EPA has a major opportunity to improve the New Chemicals Program as it crafts these revised regulations. Requiring industry to provide additional “known or reasonably ascertainable information” as required by the law is an important component of this rule. This should reduce the amount of assessment “rework” the agency currently conducts.

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Posted in Chemical regulation, Industry influence, Risk assessment / Tagged , , , | Authors: / Comments are closed

California mandates toxics testing/disclosure for baby food

Tom Neltner, Senior Director, Safer Chemicals and Katelyn Roedner Sutter, State Director, California

Three jars of baby food surrounded by cut-up vegetables and fruit

What Happened?

On October 10, 2023, California Assembly Bill 899, authored by Assembly Member Al Muratsuchi, became law. It requires manufacturers of baby food (other than infant formula) who wish to sell their products in California to:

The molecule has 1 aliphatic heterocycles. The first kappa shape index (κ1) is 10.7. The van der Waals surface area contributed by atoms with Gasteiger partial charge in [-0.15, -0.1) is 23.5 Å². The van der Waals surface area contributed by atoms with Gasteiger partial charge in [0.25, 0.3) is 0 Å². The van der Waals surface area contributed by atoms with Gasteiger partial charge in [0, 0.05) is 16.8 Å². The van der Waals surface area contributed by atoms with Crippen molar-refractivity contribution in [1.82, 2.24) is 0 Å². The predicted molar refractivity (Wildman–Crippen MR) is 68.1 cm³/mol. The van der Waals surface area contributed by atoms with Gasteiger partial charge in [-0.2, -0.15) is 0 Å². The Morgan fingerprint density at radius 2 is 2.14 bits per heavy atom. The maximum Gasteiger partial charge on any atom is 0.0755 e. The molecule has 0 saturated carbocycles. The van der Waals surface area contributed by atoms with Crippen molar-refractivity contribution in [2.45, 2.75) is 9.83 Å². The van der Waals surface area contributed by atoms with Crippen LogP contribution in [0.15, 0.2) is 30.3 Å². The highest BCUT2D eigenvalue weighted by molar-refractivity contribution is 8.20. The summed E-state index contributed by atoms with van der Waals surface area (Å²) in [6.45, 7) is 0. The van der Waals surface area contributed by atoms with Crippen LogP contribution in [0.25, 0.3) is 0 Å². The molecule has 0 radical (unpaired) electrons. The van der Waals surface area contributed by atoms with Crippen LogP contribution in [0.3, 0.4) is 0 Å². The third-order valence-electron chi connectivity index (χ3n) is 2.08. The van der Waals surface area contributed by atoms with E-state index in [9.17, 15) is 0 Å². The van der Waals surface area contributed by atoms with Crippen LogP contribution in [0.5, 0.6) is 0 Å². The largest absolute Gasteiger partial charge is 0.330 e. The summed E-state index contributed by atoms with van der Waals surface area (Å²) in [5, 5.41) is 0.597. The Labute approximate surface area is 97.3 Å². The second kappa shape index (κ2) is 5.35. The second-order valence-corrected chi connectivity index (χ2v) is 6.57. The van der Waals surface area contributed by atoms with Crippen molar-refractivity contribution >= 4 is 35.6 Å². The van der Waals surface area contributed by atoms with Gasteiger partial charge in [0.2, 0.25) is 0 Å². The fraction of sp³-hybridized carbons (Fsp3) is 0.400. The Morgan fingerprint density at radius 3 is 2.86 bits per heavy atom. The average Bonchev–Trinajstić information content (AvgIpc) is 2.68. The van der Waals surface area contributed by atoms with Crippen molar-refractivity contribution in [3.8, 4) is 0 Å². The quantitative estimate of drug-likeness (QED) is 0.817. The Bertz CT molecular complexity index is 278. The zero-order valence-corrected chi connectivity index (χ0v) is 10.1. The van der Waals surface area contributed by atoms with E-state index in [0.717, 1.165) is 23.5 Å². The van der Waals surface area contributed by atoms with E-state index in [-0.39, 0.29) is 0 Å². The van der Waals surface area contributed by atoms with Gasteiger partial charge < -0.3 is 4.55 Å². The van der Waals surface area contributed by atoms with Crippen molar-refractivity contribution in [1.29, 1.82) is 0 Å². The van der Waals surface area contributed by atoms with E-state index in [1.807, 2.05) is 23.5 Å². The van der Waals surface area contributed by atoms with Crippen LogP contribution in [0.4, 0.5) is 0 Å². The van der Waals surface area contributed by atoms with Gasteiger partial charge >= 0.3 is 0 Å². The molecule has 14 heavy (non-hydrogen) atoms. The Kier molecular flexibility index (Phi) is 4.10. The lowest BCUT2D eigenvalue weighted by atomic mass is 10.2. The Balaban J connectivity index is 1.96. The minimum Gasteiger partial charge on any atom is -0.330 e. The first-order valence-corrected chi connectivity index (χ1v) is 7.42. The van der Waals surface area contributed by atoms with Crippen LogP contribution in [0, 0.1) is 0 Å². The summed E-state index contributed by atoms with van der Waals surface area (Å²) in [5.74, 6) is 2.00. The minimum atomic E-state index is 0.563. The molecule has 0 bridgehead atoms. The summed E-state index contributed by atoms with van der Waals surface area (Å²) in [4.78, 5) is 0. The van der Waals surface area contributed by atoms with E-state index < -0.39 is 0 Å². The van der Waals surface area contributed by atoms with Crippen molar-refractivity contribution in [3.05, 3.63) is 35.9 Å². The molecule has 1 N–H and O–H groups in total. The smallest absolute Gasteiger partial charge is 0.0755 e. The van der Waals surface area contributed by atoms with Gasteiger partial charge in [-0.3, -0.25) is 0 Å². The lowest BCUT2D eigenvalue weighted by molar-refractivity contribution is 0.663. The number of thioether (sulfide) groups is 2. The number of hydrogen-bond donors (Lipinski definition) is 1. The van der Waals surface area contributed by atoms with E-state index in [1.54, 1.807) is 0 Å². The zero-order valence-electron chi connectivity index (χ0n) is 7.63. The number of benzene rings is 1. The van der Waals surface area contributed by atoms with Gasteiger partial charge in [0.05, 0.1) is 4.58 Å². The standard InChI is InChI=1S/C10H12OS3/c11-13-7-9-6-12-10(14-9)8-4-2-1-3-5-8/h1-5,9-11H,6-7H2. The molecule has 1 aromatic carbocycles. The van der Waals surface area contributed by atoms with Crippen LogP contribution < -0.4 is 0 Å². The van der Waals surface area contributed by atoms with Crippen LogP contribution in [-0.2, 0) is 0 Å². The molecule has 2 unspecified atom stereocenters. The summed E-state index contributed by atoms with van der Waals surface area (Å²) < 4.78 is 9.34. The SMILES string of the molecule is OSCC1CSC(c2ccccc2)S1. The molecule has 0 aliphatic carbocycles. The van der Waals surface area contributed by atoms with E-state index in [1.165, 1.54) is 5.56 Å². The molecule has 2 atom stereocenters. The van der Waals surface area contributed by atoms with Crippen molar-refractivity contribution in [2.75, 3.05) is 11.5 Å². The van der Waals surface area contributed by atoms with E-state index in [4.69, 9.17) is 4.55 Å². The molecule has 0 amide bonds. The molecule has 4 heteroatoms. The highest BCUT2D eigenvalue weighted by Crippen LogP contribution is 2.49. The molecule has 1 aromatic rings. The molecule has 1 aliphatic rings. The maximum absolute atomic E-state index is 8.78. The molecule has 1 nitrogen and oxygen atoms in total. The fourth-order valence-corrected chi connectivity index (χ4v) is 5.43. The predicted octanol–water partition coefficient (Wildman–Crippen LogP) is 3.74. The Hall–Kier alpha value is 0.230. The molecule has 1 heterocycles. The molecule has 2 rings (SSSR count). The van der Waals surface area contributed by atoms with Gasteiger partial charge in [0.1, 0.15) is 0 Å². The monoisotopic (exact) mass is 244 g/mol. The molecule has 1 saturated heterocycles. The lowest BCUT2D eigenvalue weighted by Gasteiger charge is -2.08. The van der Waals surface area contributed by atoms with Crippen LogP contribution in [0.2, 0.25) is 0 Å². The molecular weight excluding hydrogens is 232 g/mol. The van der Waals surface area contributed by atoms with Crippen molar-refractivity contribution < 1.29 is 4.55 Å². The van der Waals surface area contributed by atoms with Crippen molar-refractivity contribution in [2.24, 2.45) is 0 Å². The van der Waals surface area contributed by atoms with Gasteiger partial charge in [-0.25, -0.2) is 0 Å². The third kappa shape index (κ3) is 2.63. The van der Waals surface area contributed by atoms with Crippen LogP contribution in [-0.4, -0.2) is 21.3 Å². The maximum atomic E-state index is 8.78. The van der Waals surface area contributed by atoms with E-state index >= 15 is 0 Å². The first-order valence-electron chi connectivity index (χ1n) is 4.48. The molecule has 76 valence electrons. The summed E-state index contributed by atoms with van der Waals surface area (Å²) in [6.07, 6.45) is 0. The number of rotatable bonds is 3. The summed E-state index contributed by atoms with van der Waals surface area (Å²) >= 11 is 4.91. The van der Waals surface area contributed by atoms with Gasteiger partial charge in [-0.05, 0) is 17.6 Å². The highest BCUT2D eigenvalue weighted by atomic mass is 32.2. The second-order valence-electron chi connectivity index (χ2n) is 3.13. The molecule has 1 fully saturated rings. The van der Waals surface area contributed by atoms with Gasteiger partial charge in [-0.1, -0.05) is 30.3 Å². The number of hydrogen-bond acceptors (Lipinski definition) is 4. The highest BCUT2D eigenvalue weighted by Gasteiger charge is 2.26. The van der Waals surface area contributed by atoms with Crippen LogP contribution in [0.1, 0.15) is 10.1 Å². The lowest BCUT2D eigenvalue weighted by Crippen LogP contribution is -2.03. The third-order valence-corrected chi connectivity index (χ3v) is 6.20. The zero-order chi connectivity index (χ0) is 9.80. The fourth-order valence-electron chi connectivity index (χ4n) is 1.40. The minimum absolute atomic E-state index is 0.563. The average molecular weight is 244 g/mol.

• Test a representative sample of each baby food product for four toxic elements (arsenic, cadmium, lead, and mercury) at least monthly starting in 2024.
  • Provide the test results to the California Department of Health upon request.
  • Make the results of the testing publicly available on the manufacturer’s website for the shelf life of the product plus one month. That provision goes into effect in 2025.

In addition, as FDA establishes action levels for the four toxic elements, manufacturers must also include a quick response (QR) code on the label that links to the manufacturer’s website, where consumers can find the test results for that toxic element.

Why It Matters

By requiring testing and reporting on these foods, California will provide parents and guardians with important information they need to compare products and make purchasing decisions. The law also:

  • Sets a precedent for greater testing and disclosure of food contaminants; and,
  • Is noteworthy, in that baby food companies did not oppose the bill.

The law will strengthen FDA’s efforts to reduce children’s dietary exposure to those toxic elements to the lowest possible levels, while maintaining access to nutritious foods by filling two critical gaps in FDA’s Closer to Zero program. FDA current approach sets action levels on final products that food companies must meet and requires they use preventive controls to manage toxic elements in their ingredients. It does not require final product testing or disclosure of any testing results.